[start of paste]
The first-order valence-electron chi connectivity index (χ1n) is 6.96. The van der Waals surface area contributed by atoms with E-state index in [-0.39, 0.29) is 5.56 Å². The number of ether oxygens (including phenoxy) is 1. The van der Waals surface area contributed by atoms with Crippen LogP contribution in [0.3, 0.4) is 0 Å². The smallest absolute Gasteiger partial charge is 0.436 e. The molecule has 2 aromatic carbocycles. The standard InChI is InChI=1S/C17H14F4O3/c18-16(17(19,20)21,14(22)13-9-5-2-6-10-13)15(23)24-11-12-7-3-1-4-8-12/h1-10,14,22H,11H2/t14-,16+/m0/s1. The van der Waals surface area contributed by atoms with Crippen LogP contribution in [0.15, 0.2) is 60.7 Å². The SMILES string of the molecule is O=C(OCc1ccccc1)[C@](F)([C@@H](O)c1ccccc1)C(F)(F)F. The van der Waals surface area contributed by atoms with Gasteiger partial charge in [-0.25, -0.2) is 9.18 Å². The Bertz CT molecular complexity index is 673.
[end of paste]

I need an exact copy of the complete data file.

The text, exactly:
The first-order valence-electron chi connectivity index (χ1n) is 6.96. The van der Waals surface area contributed by atoms with E-state index in [-0.39, 0.29) is 5.56 Å². The number of ether oxygens (including phenoxy) is 1. The van der Waals surface area contributed by atoms with Crippen LogP contribution in [0.3, 0.4) is 0 Å². The smallest absolute Gasteiger partial charge is 0.436 e. The molecule has 2 aromatic carbocycles. The standard InChI is InChI=1S/C17H14F4O3/c18-16(17(19,20)21,14(22)13-9-5-2-6-10-13)15(23)24-11-12-7-3-1-4-8-12/h1-10,14,22H,11H2/t14-,16+/m0/s1. The van der Waals surface area contributed by atoms with Crippen LogP contribution in [0.15, 0.2) is 60.7 Å². The SMILES string of the molecule is O=C(OCc1ccccc1)[C@](F)([C@@H](O)c1ccccc1)C(F)(F)F. The van der Waals surface area contributed by atoms with Gasteiger partial charge in [-0.25, -0.2) is 9.18 Å². The Bertz CT molecular complexity index is 673.